After Hunter’s first full day of school by himself, we went to get a special treat for being such a brave boy. I think I bought him M&Ms. After his second day, he told me he was a brave boy. Hint hint. So go ahead and call him spoiled or call me soft but how could I resist? His teachers gave him such glowing reports. Two weeks into it, he’s still doing great and I struggle to make broccoli and rice sound like a special treat. “We’ll add carrots! You love carrots! Carrots are VERY special.” Some days I win and others I find myself at our local “ice cream” place. (Because, after all, ice cream sounds way more special than frozen yogurt.)
In reality, the “Berry Bear” yogurt place is really a counter where you can get prepackaged cups of regular yogurt or soft-served frozen yogurt. And while there is a sign that clearly says, mango flavor, they only ever have original flavor frozen yogurt. Have you ever had plain frozen yogurt? There’s no mistaking it for ice cream. It’s not sweet and actually a bit sour. But still, it’s a vehicle for consuming sprinkles, so we don’t mind.
So, it’s about 2:45 pm on a beautiful day – low pollution, warm and breezy. Everyone is happy and excited as I announce we are getting a super special treat. I let Hunter take a couple of guesses and then wait for the squeal of delight as I announce it’s an ice cream day. We roll up to the counter and don’t immediately see anyone working. It’s not until I can lean over that I see the guy sitting in a plastic chair, fully upright, head cocked all the way back, mouth wide open, eyes shut. I laugh and say, “hello.” A little louder, “hello?” Still louder, “Ni hao!” I get that I am soft spoken so what for me, seems liking yelling, is probably not as loud as I think. So I continue, louder and louder. I am attracting the attention of other passers by and get a few smiles when they see the snoring worker but other than that, no one says a word. A woman comes over and looks at the display of prepackaged yogurt but just shrugs her shoulders and walks away.
Luckily, the convenience store across the way – the one where Shanghai’s business people get their tasty microwaved meats in gravy – installed a soft serve ice cream machine over the summer. So there were no sprinkles, but it actually tasted like sugar-full, artificially flavored, ice cream.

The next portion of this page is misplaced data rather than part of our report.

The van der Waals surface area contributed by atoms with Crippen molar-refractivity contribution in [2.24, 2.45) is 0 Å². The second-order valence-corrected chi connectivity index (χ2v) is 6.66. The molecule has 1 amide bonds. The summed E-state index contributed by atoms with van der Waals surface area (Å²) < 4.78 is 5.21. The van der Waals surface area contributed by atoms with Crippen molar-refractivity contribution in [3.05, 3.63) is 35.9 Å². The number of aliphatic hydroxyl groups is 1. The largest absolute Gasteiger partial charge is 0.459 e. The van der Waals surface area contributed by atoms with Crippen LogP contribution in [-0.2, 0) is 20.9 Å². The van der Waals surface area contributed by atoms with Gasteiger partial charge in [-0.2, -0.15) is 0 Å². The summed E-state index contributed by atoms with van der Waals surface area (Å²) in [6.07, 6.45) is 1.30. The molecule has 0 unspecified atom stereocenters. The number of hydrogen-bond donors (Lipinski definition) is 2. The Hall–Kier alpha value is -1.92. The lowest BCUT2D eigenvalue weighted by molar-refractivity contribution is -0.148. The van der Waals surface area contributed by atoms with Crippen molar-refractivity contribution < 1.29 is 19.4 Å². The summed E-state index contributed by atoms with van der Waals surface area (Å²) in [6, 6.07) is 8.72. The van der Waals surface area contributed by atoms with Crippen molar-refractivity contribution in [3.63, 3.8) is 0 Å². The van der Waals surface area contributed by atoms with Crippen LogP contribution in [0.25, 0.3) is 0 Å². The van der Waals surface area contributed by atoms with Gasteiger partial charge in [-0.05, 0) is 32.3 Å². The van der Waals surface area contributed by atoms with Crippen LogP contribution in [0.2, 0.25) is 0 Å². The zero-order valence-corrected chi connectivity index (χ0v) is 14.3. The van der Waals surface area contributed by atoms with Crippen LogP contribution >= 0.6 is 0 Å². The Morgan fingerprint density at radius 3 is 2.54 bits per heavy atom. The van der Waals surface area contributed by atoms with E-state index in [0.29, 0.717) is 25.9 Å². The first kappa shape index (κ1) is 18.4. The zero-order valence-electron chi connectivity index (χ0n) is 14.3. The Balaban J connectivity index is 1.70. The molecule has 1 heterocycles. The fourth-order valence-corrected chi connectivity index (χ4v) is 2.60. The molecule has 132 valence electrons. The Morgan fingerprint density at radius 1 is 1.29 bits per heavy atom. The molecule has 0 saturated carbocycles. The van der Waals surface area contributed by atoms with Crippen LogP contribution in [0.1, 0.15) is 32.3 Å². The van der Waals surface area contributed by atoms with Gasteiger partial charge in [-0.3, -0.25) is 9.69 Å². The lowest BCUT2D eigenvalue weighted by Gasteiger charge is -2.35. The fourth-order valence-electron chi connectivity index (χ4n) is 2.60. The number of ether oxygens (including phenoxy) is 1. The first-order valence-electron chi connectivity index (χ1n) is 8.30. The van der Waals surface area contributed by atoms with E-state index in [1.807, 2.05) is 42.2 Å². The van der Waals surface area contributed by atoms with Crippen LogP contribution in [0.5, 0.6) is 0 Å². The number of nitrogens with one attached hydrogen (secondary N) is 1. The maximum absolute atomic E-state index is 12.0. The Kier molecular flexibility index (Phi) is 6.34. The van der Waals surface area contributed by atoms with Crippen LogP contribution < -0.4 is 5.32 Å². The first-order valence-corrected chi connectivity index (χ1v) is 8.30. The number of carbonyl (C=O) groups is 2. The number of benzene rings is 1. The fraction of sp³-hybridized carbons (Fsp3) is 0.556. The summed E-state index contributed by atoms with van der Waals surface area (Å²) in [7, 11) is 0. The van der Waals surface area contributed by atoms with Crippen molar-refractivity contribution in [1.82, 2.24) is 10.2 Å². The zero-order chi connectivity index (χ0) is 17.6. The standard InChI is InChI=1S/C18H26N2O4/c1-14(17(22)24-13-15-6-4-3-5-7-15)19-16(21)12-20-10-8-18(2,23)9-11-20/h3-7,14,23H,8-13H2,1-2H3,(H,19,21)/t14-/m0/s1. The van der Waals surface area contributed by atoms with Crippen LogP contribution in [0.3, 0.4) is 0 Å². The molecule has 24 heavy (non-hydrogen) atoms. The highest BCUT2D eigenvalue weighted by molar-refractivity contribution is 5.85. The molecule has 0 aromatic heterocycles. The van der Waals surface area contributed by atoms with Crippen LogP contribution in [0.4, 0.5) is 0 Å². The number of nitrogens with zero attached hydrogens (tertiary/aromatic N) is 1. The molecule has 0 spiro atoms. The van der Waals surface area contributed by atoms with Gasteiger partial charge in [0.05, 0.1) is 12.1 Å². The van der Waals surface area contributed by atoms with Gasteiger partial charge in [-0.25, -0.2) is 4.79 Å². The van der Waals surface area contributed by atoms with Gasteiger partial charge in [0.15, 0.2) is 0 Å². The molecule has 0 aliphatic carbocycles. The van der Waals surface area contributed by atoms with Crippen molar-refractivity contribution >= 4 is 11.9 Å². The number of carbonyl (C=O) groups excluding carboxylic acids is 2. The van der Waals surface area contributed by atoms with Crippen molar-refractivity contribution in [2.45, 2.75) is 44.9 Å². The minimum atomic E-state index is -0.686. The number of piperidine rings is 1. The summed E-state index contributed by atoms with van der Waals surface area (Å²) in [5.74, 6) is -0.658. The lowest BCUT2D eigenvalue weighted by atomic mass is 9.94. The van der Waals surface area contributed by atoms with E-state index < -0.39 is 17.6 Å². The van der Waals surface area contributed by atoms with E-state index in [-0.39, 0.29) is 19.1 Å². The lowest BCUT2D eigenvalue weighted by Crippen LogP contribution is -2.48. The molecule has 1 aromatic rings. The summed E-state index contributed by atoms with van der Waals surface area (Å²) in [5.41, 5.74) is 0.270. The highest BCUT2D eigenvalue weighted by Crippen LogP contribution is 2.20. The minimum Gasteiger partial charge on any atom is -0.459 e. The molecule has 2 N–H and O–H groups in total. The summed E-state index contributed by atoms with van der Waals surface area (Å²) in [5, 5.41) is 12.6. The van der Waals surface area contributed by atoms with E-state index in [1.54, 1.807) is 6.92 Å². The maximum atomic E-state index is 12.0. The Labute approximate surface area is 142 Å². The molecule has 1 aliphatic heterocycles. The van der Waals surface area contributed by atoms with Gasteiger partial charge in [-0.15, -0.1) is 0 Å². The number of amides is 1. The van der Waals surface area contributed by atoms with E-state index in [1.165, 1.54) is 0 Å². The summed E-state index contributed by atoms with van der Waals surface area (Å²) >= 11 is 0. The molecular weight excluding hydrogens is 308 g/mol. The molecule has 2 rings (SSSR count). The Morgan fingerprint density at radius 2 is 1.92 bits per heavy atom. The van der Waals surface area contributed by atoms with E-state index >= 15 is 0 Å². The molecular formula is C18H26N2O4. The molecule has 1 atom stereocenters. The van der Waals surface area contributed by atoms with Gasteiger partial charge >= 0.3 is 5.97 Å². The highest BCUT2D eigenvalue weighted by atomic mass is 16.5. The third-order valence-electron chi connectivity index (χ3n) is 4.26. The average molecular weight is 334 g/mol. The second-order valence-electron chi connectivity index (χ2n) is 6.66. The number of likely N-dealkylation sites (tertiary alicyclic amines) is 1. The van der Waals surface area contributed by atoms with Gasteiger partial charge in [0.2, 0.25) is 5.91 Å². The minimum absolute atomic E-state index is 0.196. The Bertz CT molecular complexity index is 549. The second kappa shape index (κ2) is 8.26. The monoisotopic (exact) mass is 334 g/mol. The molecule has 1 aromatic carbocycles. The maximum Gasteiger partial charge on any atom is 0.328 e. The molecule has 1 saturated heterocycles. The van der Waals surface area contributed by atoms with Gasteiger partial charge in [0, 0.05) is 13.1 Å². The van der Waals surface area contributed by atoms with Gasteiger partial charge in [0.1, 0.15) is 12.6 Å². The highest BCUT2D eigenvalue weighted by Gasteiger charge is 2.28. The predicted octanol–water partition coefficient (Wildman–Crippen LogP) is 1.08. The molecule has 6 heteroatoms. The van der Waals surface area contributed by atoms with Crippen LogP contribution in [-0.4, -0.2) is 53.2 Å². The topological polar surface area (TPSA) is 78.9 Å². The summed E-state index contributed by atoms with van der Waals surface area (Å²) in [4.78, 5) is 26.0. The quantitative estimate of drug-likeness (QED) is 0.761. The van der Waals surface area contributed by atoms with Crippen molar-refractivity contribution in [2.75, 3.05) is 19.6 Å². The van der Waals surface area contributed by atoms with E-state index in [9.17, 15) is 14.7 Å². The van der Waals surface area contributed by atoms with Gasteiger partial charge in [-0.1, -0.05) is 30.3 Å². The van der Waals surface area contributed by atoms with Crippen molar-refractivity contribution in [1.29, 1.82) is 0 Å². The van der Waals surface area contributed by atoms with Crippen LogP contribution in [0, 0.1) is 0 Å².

The next day, I passed this scene.
Out cold at approximately 10 am.
The next day, (no joke) this one.
Just relaxing. Not at lunch. Maybe on a break? But the guy sitting down in front holding the glove had just finished wrapping up the hose. Clearly that grueling task deserves a rest.
Not sure what this woman’s job is but she makes it look easy.
We once happened upon this in the park:
Not sure if they were weeding or cutting grass or just generally grooming but they steadily inched the entire length of the lawn here, in a line, without any visible tools in hand. (The wheelbarrow, in the background, seemed to stay in the exact same position.) I can’t say it looked much different on our return, but at least they looked busy.
There are an abundance of people who work the grounds of our apartment complex. Other than the fact that they wear blue uniforms, they distinguish themselves by their universally slow movements. They shuffle around sweeping leaves off of grass, pushing a cart with trash bags, a sweeper and some rags, or they just walking around dragging a duster on the wall. They are never blatantly sleeping but they certainly don’t look assiduous.
I assume most of these are government jobs, and since they hold 20% of the world’s population, it’s in their best interest to employ as many as they can. Because there are so many, perhaps they know they don’t have to work as hard? The construction on the building across the street never stops. Not at 3 am, not on the weekend, not on holidays. But is this just because they work half as quickly as they could?
There is a scene in the movie, Love Actually, where Alan Rickman is buying a necklace for his secretary while is wife is shopping in another department of the same store. The clerk meticulously wraps the present with care and a visibly annoyed Rickman tries to get him to just hurry up. The clerk ignores him and continues to take his time with ribbons and tissue paper and wrapping insisting he takes his time to make it perfect. That’s kind of how every transaction here goes. We went to a cafe to buy a waffle with fruit. It took about a half hour for it to come. When they finally started to make it, we watched as they unnecessarily cut the edges off the waffle with scissors, used about 4 knives to slowly carve four pieces of fruit for the top, and then ever so slowly dollop carefully placed whipped cream and finished with a slow drizzle of honey on the outer edges. But oops, the grape was a little out of place. Redo. And some honey got on the plate. Hold on while I find a rag to wipe it. And wait, forgot the mint garnish. Just another second. With two hungry and restless toddlers, it was painful to watch.
But maybe this says more about government and service jobs in any country? I suppose if I looked hard enough in the US (or any country), I could find similar pictures. Or maybe it’s the naive (misinformed?) impression I’ve had about the Chinese: the media fueled “rising economic giant”; or the foreboding “Chinese students are crushing US students”; or the outdated “industrious communists” stereotype. But they do not work at a pace, or with the efficiency, that suggests this is the next world’s superpower.
You heard it here first. From an always-in-a-hurry, know-it-all, egocentric American -whose very own government appears to be in shambles and everyday brings a new embarrassing tale of how inefficient and ineffective they really are – I know what it takes to be a leading superpower of the world.